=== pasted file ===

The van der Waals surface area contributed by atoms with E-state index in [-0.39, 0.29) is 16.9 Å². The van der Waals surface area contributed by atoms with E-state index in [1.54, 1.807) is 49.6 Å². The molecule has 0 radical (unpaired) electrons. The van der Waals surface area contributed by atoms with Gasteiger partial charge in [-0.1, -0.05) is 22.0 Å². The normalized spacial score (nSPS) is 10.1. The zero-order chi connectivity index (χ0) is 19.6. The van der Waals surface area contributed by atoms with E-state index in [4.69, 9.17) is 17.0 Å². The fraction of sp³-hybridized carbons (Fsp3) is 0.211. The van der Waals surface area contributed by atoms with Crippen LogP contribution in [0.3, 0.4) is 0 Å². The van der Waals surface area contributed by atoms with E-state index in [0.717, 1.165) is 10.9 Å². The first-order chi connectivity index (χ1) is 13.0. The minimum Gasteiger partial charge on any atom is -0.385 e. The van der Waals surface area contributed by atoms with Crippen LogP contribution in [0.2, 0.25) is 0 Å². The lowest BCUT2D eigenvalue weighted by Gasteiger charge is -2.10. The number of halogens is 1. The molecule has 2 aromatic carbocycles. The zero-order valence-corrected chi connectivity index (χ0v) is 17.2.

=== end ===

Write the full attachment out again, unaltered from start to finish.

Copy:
The van der Waals surface area contributed by atoms with E-state index in [-0.39, 0.29) is 16.9 Å². The van der Waals surface area contributed by atoms with E-state index in [1.54, 1.807) is 49.6 Å². The molecule has 0 radical (unpaired) electrons. The van der Waals surface area contributed by atoms with Gasteiger partial charge in [-0.1, -0.05) is 22.0 Å². The normalized spacial score (nSPS) is 10.1. The zero-order chi connectivity index (χ0) is 19.6. The van der Waals surface area contributed by atoms with E-state index in [4.69, 9.17) is 17.0 Å². The fraction of sp³-hybridized carbons (Fsp3) is 0.211. The van der Waals surface area contributed by atoms with Crippen LogP contribution in [0.3, 0.4) is 0 Å². The van der Waals surface area contributed by atoms with E-state index in [0.717, 1.165) is 10.9 Å². The first-order chi connectivity index (χ1) is 13.0. The minimum Gasteiger partial charge on any atom is -0.385 e. The van der Waals surface area contributed by atoms with Crippen LogP contribution in [0.2, 0.25) is 0 Å². The lowest BCUT2D eigenvalue weighted by Gasteiger charge is -2.10. The number of halogens is 1. The molecule has 2 aromatic carbocycles. The zero-order valence-corrected chi connectivity index (χ0v) is 17.2.